RISK TAKING I have always loved the risk of adventure through travel and exploring different countries and parts of nature. However, when I was studying art at Otis College many years ago, I decided to take one of the major risks of my career. I decided to stop taking classes at Otis and I began to study on my own. So much of art at that time was going toward conceptualism and performance art (“painting is dead”) and I had always wanted to be a painter. A short time later I found an ad for classes through USC Idyllwild and I began studying with Francoise Gilot My studies with Gilot proved to be what I was looking for; a strong foundation in technique as well as an historical way to look at painting. I was also pleased to find a strong woman icon to follow. It is a risk to remove oneself from the “trend of the moment” and go off on one’s own to find personal meaning. It is also a risk each and every time an artist approaches a canvas to see where the new adventure takes him/her. Read more>>

Charles Wolf | Fine Art Dealer, The Wolf Fine Art -Los Angeles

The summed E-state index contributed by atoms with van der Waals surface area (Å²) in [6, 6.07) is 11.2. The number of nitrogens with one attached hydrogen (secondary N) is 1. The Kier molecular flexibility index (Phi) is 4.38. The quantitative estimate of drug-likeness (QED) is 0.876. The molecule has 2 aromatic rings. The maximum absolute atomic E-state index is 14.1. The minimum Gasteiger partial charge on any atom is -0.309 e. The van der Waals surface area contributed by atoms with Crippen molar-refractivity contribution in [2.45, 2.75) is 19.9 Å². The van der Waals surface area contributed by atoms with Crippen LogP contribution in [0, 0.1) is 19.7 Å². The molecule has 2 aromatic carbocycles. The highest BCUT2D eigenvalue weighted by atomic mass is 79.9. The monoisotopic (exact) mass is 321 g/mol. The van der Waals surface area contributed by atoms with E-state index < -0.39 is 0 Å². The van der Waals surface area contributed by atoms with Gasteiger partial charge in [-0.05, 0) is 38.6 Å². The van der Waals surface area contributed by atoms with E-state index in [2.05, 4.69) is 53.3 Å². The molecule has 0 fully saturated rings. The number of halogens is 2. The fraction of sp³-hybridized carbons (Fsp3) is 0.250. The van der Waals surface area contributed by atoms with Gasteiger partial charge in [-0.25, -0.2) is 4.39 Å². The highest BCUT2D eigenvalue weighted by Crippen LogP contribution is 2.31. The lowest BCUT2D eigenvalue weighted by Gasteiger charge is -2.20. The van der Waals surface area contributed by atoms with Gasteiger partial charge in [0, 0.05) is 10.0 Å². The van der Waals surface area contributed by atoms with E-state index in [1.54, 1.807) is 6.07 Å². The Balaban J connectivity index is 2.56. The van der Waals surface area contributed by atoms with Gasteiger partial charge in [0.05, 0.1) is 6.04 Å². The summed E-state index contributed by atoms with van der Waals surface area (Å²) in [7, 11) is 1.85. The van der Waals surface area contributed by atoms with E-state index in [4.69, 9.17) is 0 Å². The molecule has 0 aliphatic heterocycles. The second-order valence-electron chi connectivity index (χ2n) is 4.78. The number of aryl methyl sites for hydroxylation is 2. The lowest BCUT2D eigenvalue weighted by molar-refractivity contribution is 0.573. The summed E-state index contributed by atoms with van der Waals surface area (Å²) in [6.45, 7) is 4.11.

I love risk and I hate risk, just like everyone else. In a way, confidence comes from failing. So if it’s not going to ruin anyones life, you have to break it down from there, to get to what the real consequences of risk are. Failing will let you know a few things, but one is that you can recover from failure. So risk of “failure” is really not a consequence to be all that concerned with. Not surprisingly though it prevents most from taking the risk at all. We have all heard the old saying, “If it was easy everyone would be doing it.” To me that degree of difficulty coupled with the degree of risk determines what kind of competition you are going to have and how early. It also determines what multiplier of success you may have. Safe bets pay small returns. Longshots pay big. Somewhere on that continuum you have your safe government workers retiring from their first job with a good pension. On the other are entrepreneurs who are going to make it or break it on their own. Read more>>